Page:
The reason why viruses such as Melissa, Iloveyou and the
      like exist and thrive is the proliferation of Outlook and
      Outlook Express.

      You see, Outlook Express (and it's big brother Outlook) support
      email scripting. Other email clients do allow you to execute
      programs and scripts, but very few of them allow the email client
      itself to be invoked from the script or executable. Why is this a

      Here's an example. Read and execute a virus in a different email
      client and you could wipe out your own system. Read the same
      virus in Outlook Express (or Outlook) and you can additionally
      automatically (and often without your knowledge) send that virus
      to everyone you've ever communicated with on email.

      Before the days of email scripting, creating a self-replicating
      virus was a large task requiring a very knowledgeable person. He
      would have to design and create a means whereby the virus sent
      itself to other systems. Once email scripting was invented and
      became popular, virtually anyone with a few days or weeks of
      script training (or reading of manuals) could do the same.

      So if you use Outlook Express, you MUST install a very good
      virus checking program (such as Norton Antivirus) and you MUST
      keep the definitions up-to-date. Unfortunately, the email
      security patch for Outlook which disables email scripting does
      not apply to Outlook Express, so is of no help. (I am not sure if
      the scripting problem applies to the Outlook Express which ships
      with Internet Explorer 6 and above as I have not installed that
      program yet).

      To sum it up quickly, Outlook Express is a reasonable email and
      newsgroup client. The best that can be said about it is the
      product works and it's free. You are, however, exposing yourself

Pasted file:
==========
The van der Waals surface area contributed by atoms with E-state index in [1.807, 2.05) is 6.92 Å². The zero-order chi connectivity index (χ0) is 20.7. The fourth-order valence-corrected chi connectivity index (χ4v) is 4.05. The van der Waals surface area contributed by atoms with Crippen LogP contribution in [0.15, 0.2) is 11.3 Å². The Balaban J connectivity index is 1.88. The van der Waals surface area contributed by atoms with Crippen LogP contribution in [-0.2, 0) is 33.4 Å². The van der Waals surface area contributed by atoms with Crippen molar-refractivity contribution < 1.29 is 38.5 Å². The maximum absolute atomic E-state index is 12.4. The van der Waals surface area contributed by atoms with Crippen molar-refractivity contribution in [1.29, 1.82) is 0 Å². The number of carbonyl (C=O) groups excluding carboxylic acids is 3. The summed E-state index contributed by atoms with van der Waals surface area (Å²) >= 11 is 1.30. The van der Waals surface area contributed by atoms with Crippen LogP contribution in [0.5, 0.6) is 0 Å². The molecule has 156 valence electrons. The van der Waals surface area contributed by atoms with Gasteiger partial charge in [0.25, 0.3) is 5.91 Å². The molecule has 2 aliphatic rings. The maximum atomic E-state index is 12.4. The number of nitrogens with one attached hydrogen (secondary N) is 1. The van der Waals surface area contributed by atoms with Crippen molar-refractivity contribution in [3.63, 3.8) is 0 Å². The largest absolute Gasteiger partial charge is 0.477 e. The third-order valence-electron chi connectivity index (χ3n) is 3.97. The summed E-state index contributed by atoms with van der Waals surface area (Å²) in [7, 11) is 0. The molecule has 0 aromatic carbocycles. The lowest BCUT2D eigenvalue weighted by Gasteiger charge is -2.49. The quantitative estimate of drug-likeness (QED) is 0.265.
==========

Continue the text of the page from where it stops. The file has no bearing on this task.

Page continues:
to some risk if you use the program, especially if you do not
      have a good antivirus program installed.

      Additional Reading

      Changing Location Of Outlook Stationary
      The location of Outlook and Outlook Express stationary files is
      contained in the registry. You can modify this value.

      Creating Stationery Using Outlook Express 5 Lesson #1 - Basics

      Creating Stationery Using Outlook Express 5 Lesson #2 -
      Stationery Wizard

      Email - The most critical application on the web
      Email is the most used and most important component on the web.
      There are lots of options available to make your email
      experience better and more more fulfilling.

      Outlook Stationery
      Both Outlook and Outlook Express support stationery files,
      which allow you to send very cool-looking email messages.

      The Ultimate In Virus Protection
      Learn how to protect your computer and your hard work. Start
      with a backup plan, install antivirus software and subscribe to

      The most important thing you can do to protect your system is
      install a virus checker (also known as an anti-virus program).
      These programs will scan your system for viruses and Trojan
      horses and delete or repair them. There are several products
      including those by McAfee and Norton (Symantec).

      To see a list of article available for reprint, you can send an
      email to:
      or visit

      NOTE: The following information must be included if you reprint
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      Richard Lowe Jr. is the webmaster of Internet Tips And Secrets
      at http://www.internet-tips.net - Visit our website any time to